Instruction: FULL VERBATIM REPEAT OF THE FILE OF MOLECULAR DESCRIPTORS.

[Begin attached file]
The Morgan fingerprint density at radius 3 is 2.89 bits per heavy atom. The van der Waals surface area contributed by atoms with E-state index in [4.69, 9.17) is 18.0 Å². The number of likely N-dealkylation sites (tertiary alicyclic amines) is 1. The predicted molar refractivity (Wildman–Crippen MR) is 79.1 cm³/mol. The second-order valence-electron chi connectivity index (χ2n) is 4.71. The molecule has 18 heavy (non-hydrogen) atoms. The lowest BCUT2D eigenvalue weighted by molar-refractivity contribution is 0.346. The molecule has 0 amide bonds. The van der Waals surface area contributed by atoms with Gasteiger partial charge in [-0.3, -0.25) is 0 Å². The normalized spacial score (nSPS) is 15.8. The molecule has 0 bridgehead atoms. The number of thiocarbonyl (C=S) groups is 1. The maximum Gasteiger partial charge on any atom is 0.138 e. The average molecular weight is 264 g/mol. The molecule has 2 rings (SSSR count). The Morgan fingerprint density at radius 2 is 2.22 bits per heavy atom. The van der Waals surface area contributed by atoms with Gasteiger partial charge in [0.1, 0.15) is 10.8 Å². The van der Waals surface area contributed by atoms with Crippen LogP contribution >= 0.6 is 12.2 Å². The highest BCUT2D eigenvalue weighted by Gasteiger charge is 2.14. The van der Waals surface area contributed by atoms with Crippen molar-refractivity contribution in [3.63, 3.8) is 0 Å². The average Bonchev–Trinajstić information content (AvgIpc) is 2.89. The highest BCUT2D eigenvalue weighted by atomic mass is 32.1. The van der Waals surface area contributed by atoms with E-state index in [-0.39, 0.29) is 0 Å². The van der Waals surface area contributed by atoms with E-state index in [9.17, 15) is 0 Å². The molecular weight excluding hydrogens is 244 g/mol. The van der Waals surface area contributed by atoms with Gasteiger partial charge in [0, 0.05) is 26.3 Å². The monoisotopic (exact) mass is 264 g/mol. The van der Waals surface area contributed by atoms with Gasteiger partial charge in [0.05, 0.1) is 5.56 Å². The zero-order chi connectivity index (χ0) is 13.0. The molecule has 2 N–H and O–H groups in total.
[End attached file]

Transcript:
The Morgan fingerprint density at radius 3 is 2.89 bits per heavy atom. The van der Waals surface area contributed by atoms with E-state index in [4.69, 9.17) is 18.0 Å². The number of likely N-dealkylation sites (tertiary alicyclic amines) is 1. The predicted molar refractivity (Wildman–Crippen MR) is 79.1 cm³/mol. The second-order valence-electron chi connectivity index (χ2n) is 4.71. The molecule has 18 heavy (non-hydrogen) atoms. The lowest BCUT2D eigenvalue weighted by molar-refractivity contribution is 0.346. The molecule has 0 amide bonds. The van der Waals surface area contributed by atoms with Gasteiger partial charge in [-0.3, -0.25) is 0 Å². The normalized spacial score (nSPS) is 15.8. The molecule has 0 bridgehead atoms. The number of thiocarbonyl (C=S) groups is 1. The maximum Gasteiger partial charge on any atom is 0.138 e. The average molecular weight is 264 g/mol. The molecule has 2 rings (SSSR count). The Morgan fingerprint density at radius 2 is 2.22 bits per heavy atom. The van der Waals surface area contributed by atoms with Gasteiger partial charge in [0.1, 0.15) is 10.8 Å². The van der Waals surface area contributed by atoms with Crippen LogP contribution >= 0.6 is 12.2 Å². The highest BCUT2D eigenvalue weighted by Gasteiger charge is 2.14. The van der Waals surface area contributed by atoms with Crippen molar-refractivity contribution in [3.63, 3.8) is 0 Å². The average Bonchev–Trinajstić information content (AvgIpc) is 2.89. The highest BCUT2D eigenvalue weighted by atomic mass is 32.1. The van der Waals surface area contributed by atoms with E-state index in [-0.39, 0.29) is 0 Å². The van der Waals surface area contributed by atoms with E-state index in [9.17, 15) is 0 Å². The molecular weight excluding hydrogens is 244 g/mol. The van der Waals surface area contributed by atoms with Gasteiger partial charge in [0, 0.05) is 26.3 Å². The monoisotopic (exact) mass is 264 g/mol. The van der Waals surface area contributed by atoms with Gasteiger partial charge in [0.05, 0.1) is 5.56 Å². The zero-order chi connectivity index (χ0) is 13.0. The molecule has 2 N–H and O–H groups in total.